Dioramas at Sunrise
Displaying Dramatic Dioramas at Sunrise
In an amazing display of inspired dioramas, created by the Second-grade students at Sunrise Drive, there were foxes and snakes, butterflies and bats, chipmunks and raccoons, turtles and deer, and don’t forget bears, all placed appropriately in winter scenes.
Last year, when the Sunrise Drive Second-grade classes followed the English Language Arts Standards by reading informational texts, in alignment with Common Core, each student was required to research nonfiction content and write a book, which was later bound and “published.” The classes also expanded on the curriculum with an additional craft—dioramas—which allowed the students to conceptualize their topics in 3D.
This year, three of the four classes (Carpenter, Franze-Heuer, Krivosta) chose winter themes for their dioramas and focused on aspects of migration, adaptation, and hibernation—in some classrooms, the students collaborated on a midsize cave with a hibernating bear inside—while one class (Philp) allowed for personal preferences, but all diorama projects had to satisfy the requirement of nonfiction research.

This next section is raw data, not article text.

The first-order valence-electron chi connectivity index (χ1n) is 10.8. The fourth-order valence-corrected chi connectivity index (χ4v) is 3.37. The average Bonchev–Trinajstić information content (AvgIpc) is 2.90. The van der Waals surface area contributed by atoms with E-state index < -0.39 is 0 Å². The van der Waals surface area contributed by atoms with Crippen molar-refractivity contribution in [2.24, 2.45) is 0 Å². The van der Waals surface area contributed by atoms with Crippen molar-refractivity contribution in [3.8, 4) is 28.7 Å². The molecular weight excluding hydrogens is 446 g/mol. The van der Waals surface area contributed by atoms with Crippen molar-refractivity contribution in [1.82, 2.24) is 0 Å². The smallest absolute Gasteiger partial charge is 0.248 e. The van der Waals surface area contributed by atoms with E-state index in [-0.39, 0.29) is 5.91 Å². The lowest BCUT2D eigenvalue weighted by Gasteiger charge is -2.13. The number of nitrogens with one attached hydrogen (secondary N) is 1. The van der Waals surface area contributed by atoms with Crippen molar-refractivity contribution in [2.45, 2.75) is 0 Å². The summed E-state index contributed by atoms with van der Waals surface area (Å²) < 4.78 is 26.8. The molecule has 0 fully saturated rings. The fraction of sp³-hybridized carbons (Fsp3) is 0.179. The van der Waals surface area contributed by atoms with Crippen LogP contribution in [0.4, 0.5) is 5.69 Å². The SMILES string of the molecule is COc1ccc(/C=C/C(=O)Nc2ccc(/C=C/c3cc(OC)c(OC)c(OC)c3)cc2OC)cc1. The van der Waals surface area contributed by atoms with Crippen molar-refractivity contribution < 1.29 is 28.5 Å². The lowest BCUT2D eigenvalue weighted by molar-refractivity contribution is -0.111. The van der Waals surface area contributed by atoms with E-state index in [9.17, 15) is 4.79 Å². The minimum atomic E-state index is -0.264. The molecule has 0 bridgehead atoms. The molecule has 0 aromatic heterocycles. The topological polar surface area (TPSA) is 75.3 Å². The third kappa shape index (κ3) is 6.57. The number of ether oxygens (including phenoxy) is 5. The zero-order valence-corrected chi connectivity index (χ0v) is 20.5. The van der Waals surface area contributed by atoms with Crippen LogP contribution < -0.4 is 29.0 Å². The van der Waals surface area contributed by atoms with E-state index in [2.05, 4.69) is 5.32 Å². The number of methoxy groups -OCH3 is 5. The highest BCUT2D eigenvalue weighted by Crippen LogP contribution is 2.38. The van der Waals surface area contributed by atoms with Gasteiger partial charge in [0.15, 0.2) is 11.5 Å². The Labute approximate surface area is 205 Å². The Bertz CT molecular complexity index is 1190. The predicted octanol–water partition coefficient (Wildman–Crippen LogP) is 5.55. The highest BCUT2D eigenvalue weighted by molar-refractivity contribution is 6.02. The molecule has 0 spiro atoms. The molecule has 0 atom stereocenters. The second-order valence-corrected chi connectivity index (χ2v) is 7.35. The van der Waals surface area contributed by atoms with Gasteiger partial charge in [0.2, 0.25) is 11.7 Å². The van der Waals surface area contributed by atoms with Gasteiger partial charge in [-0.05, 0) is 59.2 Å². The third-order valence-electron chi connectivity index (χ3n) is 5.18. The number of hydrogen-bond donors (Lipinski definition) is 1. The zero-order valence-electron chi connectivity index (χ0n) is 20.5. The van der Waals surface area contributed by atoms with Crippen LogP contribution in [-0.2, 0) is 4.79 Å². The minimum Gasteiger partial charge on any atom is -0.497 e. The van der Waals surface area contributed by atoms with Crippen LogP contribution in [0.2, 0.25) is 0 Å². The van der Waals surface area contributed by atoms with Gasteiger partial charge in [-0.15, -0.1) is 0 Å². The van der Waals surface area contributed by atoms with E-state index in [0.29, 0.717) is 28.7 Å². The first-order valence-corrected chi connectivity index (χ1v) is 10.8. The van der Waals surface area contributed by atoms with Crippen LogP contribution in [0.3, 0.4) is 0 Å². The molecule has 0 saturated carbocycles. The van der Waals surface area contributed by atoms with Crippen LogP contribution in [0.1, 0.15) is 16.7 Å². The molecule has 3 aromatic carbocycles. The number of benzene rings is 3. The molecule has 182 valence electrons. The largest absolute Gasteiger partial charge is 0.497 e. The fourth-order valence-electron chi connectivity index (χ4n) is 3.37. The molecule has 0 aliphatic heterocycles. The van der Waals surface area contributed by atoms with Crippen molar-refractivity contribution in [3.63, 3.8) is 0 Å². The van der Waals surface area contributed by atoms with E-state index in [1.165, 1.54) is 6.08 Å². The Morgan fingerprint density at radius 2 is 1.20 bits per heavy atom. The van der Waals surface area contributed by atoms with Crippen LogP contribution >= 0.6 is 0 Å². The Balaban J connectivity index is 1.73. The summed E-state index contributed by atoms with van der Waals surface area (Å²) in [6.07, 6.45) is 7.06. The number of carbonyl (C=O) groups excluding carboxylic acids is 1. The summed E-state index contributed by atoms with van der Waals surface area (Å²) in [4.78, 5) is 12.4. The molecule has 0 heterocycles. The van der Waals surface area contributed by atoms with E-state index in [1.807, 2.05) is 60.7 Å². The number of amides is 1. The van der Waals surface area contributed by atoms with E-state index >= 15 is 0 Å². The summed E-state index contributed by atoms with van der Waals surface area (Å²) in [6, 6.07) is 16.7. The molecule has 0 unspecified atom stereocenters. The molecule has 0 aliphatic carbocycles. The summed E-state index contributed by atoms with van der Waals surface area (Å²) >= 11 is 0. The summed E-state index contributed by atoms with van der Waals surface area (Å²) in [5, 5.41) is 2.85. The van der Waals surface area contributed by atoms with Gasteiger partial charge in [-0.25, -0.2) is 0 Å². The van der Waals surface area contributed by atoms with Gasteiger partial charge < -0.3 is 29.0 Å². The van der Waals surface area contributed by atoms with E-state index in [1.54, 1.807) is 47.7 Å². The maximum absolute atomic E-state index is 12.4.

New this year was the Haiku Poetry Project that combined student compositions with beautiful, winter birch tree paintings, created by the students during their art classes with Art Teacher Mrs. Jeanette Ainslie.
The results were astounding! Not only did the Second graders exhibit great enthusiasm and imagination in creating their dioramas and their haikus, they were proud to show their parents all the work during Go-To-School Night.
“The parents were genuinely surprised and pleased when they saw the finished books the children created.” Mrs. Claudia Carpenter observed. “ Since all of the research and writing was done in school ,it was an exciting night for the students since they were able to finally share their hard work with their families. Many parents also commented on the fact that the students were able to type and insert photos in their books.”
The students in Mrs. Franze-Heuer's class summarized their enjoyment of the projects, saying it was “learning in a fun way!”